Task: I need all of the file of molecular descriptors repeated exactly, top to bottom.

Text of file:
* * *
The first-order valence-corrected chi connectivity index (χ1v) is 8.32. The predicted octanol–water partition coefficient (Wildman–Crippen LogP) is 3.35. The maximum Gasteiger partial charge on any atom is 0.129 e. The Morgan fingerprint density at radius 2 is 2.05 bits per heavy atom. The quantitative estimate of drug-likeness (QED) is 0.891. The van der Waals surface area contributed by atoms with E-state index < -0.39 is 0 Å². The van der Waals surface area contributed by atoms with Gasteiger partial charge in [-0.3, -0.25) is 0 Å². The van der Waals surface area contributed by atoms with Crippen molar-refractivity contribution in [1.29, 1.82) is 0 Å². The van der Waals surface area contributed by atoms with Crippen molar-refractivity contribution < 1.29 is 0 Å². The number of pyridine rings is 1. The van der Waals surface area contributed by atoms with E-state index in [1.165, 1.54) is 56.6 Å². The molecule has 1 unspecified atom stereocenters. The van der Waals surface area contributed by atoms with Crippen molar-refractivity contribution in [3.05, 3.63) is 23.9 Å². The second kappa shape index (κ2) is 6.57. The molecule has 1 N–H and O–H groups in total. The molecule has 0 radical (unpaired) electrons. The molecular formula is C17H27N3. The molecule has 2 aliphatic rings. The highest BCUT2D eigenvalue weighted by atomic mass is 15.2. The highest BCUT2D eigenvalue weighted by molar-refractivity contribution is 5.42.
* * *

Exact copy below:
The first-order valence-corrected chi connectivity index (χ1v) is 8.32. The predicted octanol–water partition coefficient (Wildman–Crippen LogP) is 3.35. The maximum Gasteiger partial charge on any atom is 0.129 e. The Morgan fingerprint density at radius 2 is 2.05 bits per heavy atom. The quantitative estimate of drug-likeness (QED) is 0.891. The van der Waals surface area contributed by atoms with E-state index < -0.39 is 0 Å². The van der Waals surface area contributed by atoms with Gasteiger partial charge in [-0.3, -0.25) is 0 Å². The van der Waals surface area contributed by atoms with Crippen molar-refractivity contribution in [1.29, 1.82) is 0 Å². The van der Waals surface area contributed by atoms with Crippen molar-refractivity contribution < 1.29 is 0 Å². The number of pyridine rings is 1. The van der Waals surface area contributed by atoms with E-state index in [1.165, 1.54) is 56.6 Å². The molecule has 1 unspecified atom stereocenters. The van der Waals surface area contributed by atoms with Crippen molar-refractivity contribution in [3.05, 3.63) is 23.9 Å². The second kappa shape index (κ2) is 6.57. The molecule has 1 N–H and O–H groups in total. The molecule has 0 radical (unpaired) electrons. The molecular formula is C17H27N3. The molecule has 2 aliphatic rings. The highest BCUT2D eigenvalue weighted by atomic mass is 15.2. The highest BCUT2D eigenvalue weighted by molar-refractivity contribution is 5.42.